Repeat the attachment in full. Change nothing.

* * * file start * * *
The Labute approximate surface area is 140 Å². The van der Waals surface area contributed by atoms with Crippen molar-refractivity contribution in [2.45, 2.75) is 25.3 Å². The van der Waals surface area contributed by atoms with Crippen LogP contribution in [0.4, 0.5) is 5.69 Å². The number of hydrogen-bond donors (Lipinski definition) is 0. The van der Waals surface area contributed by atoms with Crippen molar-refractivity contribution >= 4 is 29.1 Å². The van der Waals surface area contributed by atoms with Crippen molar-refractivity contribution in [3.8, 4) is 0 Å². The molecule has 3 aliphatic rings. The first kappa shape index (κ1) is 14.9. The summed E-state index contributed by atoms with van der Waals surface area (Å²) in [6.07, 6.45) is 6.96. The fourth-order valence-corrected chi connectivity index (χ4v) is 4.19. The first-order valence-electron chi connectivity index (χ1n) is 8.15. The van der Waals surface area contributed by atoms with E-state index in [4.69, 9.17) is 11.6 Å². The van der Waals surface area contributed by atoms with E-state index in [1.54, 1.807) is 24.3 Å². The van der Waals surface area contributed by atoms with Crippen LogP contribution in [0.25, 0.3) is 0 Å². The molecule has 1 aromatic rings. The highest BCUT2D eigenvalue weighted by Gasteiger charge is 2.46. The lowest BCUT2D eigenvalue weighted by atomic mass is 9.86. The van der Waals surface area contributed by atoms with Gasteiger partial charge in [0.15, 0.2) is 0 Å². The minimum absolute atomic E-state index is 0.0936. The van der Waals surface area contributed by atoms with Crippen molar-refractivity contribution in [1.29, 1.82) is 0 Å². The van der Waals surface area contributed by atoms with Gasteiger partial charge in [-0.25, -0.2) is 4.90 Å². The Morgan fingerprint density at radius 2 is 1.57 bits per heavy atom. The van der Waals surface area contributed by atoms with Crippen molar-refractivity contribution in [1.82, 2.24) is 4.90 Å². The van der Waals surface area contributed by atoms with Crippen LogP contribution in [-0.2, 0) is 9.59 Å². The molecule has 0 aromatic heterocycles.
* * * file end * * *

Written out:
The Labute approximate surface area is 140 Å². The van der Waals surface area contributed by atoms with Crippen molar-refractivity contribution in [2.45, 2.75) is 25.3 Å². The van der Waals surface area contributed by atoms with Crippen LogP contribution in [0.4, 0.5) is 5.69 Å². The number of hydrogen-bond donors (Lipinski definition) is 0. The van der Waals surface area contributed by atoms with Crippen molar-refractivity contribution >= 4 is 29.1 Å². The van der Waals surface area contributed by atoms with Crippen molar-refractivity contribution in [3.8, 4) is 0 Å². The molecule has 3 aliphatic rings. The first kappa shape index (κ1) is 14.9. The summed E-state index contributed by atoms with van der Waals surface area (Å²) in [6.07, 6.45) is 6.96. The fourth-order valence-corrected chi connectivity index (χ4v) is 4.19. The first-order valence-electron chi connectivity index (χ1n) is 8.15. The van der Waals surface area contributed by atoms with E-state index in [4.69, 9.17) is 11.6 Å². The van der Waals surface area contributed by atoms with E-state index in [1.54, 1.807) is 24.3 Å². The van der Waals surface area contributed by atoms with Crippen LogP contribution in [0.25, 0.3) is 0 Å². The molecule has 1 aromatic rings. The highest BCUT2D eigenvalue weighted by Gasteiger charge is 2.46. The lowest BCUT2D eigenvalue weighted by atomic mass is 9.86. The van der Waals surface area contributed by atoms with Gasteiger partial charge in [0.15, 0.2) is 0 Å². The minimum absolute atomic E-state index is 0.0936. The van der Waals surface area contributed by atoms with Crippen molar-refractivity contribution in [1.29, 1.82) is 0 Å². The van der Waals surface area contributed by atoms with Gasteiger partial charge in [-0.25, -0.2) is 4.90 Å². The Morgan fingerprint density at radius 2 is 1.57 bits per heavy atom. The van der Waals surface area contributed by atoms with Crippen molar-refractivity contribution in [1.82, 2.24) is 4.90 Å². The van der Waals surface area contributed by atoms with Crippen LogP contribution in [-0.2, 0) is 9.59 Å². The molecule has 0 aromatic heterocycles.